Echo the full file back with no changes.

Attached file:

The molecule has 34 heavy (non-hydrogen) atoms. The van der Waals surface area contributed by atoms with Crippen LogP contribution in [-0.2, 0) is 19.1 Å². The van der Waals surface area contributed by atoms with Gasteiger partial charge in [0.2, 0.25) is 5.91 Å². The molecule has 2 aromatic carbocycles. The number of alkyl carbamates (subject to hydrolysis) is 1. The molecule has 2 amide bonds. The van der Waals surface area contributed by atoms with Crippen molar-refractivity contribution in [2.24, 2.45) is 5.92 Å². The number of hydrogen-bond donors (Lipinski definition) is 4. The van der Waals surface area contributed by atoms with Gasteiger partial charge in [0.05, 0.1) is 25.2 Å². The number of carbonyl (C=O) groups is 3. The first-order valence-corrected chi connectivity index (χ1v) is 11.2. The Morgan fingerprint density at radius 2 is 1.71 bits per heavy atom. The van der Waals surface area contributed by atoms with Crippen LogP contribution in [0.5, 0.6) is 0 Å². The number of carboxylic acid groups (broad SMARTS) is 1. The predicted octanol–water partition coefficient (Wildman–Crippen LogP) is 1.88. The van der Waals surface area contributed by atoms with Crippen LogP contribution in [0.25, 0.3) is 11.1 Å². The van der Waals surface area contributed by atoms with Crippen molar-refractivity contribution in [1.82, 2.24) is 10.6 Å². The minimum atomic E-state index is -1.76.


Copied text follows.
The molecule has 34 heavy (non-hydrogen) atoms. The van der Waals surface area contributed by atoms with Crippen LogP contribution in [-0.2, 0) is 19.1 Å². The van der Waals surface area contributed by atoms with Gasteiger partial charge in [0.2, 0.25) is 5.91 Å². The molecule has 2 aromatic carbocycles. The number of alkyl carbamates (subject to hydrolysis) is 1. The molecule has 2 amide bonds. The van der Waals surface area contributed by atoms with Crippen molar-refractivity contribution in [2.24, 2.45) is 5.92 Å². The number of hydrogen-bond donors (Lipinski definition) is 4. The van der Waals surface area contributed by atoms with Gasteiger partial charge in [0.05, 0.1) is 25.2 Å². The number of carbonyl (C=O) groups is 3. The first-order valence-corrected chi connectivity index (χ1v) is 11.2. The Morgan fingerprint density at radius 2 is 1.71 bits per heavy atom. The van der Waals surface area contributed by atoms with Crippen LogP contribution in [0.5, 0.6) is 0 Å². The number of carboxylic acid groups (broad SMARTS) is 1. The predicted octanol–water partition coefficient (Wildman–Crippen LogP) is 1.88. The van der Waals surface area contributed by atoms with Crippen LogP contribution in [0.25, 0.3) is 11.1 Å². The van der Waals surface area contributed by atoms with Crippen molar-refractivity contribution in [1.82, 2.24) is 10.6 Å². The minimum atomic E-state index is -1.76.